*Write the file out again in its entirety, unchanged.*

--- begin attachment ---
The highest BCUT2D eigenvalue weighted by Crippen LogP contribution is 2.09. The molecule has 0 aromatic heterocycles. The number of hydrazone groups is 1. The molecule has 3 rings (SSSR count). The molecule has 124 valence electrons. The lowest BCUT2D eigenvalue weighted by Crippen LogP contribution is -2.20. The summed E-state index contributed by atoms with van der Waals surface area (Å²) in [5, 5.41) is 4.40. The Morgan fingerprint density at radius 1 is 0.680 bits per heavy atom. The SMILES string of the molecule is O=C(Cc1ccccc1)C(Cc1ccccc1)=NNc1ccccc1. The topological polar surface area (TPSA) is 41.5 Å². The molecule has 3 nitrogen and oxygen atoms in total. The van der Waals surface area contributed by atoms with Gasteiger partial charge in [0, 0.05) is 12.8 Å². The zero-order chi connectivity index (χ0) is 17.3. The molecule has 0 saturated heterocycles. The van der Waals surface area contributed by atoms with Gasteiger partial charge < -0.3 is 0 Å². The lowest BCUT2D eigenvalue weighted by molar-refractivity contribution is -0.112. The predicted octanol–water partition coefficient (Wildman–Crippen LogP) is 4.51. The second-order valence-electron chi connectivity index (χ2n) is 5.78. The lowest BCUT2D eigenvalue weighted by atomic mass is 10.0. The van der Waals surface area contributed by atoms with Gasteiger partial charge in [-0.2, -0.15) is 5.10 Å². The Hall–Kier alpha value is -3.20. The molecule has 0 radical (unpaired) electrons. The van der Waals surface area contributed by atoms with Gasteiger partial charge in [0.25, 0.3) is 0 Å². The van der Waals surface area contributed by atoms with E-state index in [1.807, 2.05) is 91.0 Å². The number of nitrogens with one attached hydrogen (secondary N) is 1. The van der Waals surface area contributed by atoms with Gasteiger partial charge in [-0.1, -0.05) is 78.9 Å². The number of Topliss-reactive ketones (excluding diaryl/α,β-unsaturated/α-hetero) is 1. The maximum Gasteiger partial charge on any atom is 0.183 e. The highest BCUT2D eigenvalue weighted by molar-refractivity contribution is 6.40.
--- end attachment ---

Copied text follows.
The highest BCUT2D eigenvalue weighted by Crippen LogP contribution is 2.09. The molecule has 0 aromatic heterocycles. The number of hydrazone groups is 1. The molecule has 3 rings (SSSR count). The molecule has 124 valence electrons. The lowest BCUT2D eigenvalue weighted by Crippen LogP contribution is -2.20. The summed E-state index contributed by atoms with van der Waals surface area (Å²) in [5, 5.41) is 4.40. The Morgan fingerprint density at radius 1 is 0.680 bits per heavy atom. The SMILES string of the molecule is O=C(Cc1ccccc1)C(Cc1ccccc1)=NNc1ccccc1. The topological polar surface area (TPSA) is 41.5 Å². The molecule has 3 nitrogen and oxygen atoms in total. The van der Waals surface area contributed by atoms with Gasteiger partial charge in [0, 0.05) is 12.8 Å². The zero-order chi connectivity index (χ0) is 17.3. The molecule has 0 saturated heterocycles. The van der Waals surface area contributed by atoms with Gasteiger partial charge < -0.3 is 0 Å². The lowest BCUT2D eigenvalue weighted by molar-refractivity contribution is -0.112. The predicted octanol–water partition coefficient (Wildman–Crippen LogP) is 4.51. The second-order valence-electron chi connectivity index (χ2n) is 5.78. The lowest BCUT2D eigenvalue weighted by atomic mass is 10.0. The van der Waals surface area contributed by atoms with Gasteiger partial charge in [-0.2, -0.15) is 5.10 Å². The Hall–Kier alpha value is -3.20. The molecule has 0 radical (unpaired) electrons. The van der Waals surface area contributed by atoms with Gasteiger partial charge in [0.25, 0.3) is 0 Å². The van der Waals surface area contributed by atoms with E-state index in [1.807, 2.05) is 91.0 Å². The number of nitrogens with one attached hydrogen (secondary N) is 1. The van der Waals surface area contributed by atoms with Gasteiger partial charge in [-0.1, -0.05) is 78.9 Å². The number of Topliss-reactive ketones (excluding diaryl/α,β-unsaturated/α-hetero) is 1. The maximum Gasteiger partial charge on any atom is 0.183 e. The highest BCUT2D eigenvalue weighted by molar-refractivity contribution is 6.40.